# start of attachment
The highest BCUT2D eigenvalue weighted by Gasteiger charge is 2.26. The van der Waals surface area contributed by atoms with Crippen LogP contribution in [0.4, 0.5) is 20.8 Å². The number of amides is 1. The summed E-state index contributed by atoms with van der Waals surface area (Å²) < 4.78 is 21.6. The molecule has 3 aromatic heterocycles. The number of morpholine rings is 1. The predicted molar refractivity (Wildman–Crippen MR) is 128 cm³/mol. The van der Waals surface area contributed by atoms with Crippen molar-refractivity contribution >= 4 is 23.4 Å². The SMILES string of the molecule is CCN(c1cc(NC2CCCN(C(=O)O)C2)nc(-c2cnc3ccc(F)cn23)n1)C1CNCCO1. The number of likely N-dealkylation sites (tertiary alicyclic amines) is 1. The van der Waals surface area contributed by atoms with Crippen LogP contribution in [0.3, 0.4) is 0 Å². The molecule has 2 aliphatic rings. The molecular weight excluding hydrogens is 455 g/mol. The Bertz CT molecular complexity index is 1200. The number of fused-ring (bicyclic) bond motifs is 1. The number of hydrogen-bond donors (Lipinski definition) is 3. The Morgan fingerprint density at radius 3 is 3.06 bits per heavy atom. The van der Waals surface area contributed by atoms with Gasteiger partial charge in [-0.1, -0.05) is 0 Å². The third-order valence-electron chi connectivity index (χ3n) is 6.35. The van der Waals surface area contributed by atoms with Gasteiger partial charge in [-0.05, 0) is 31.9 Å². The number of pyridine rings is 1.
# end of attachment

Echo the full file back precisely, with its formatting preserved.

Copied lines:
The highest BCUT2D eigenvalue weighted by Gasteiger charge is 2.26. The van der Waals surface area contributed by atoms with Crippen LogP contribution in [0.4, 0.5) is 20.8 Å². The number of amides is 1. The summed E-state index contributed by atoms with van der Waals surface area (Å²) < 4.78 is 21.6. The molecule has 3 aromatic heterocycles. The number of morpholine rings is 1. The predicted molar refractivity (Wildman–Crippen MR) is 128 cm³/mol. The van der Waals surface area contributed by atoms with Crippen molar-refractivity contribution >= 4 is 23.4 Å². The SMILES string of the molecule is CCN(c1cc(NC2CCCN(C(=O)O)C2)nc(-c2cnc3ccc(F)cn23)n1)C1CNCCO1. The number of likely N-dealkylation sites (tertiary alicyclic amines) is 1. The van der Waals surface area contributed by atoms with Crippen LogP contribution in [0.3, 0.4) is 0 Å². The molecule has 2 aliphatic rings. The molecular weight excluding hydrogens is 455 g/mol. The Bertz CT molecular complexity index is 1200. The number of fused-ring (bicyclic) bond motifs is 1. The number of hydrogen-bond donors (Lipinski definition) is 3. The Morgan fingerprint density at radius 3 is 3.06 bits per heavy atom. The van der Waals surface area contributed by atoms with Gasteiger partial charge in [-0.1, -0.05) is 0 Å². The third-order valence-electron chi connectivity index (χ3n) is 6.35. The van der Waals surface area contributed by atoms with Gasteiger partial charge in [-0.05, 0) is 31.9 Å². The number of pyridine rings is 1.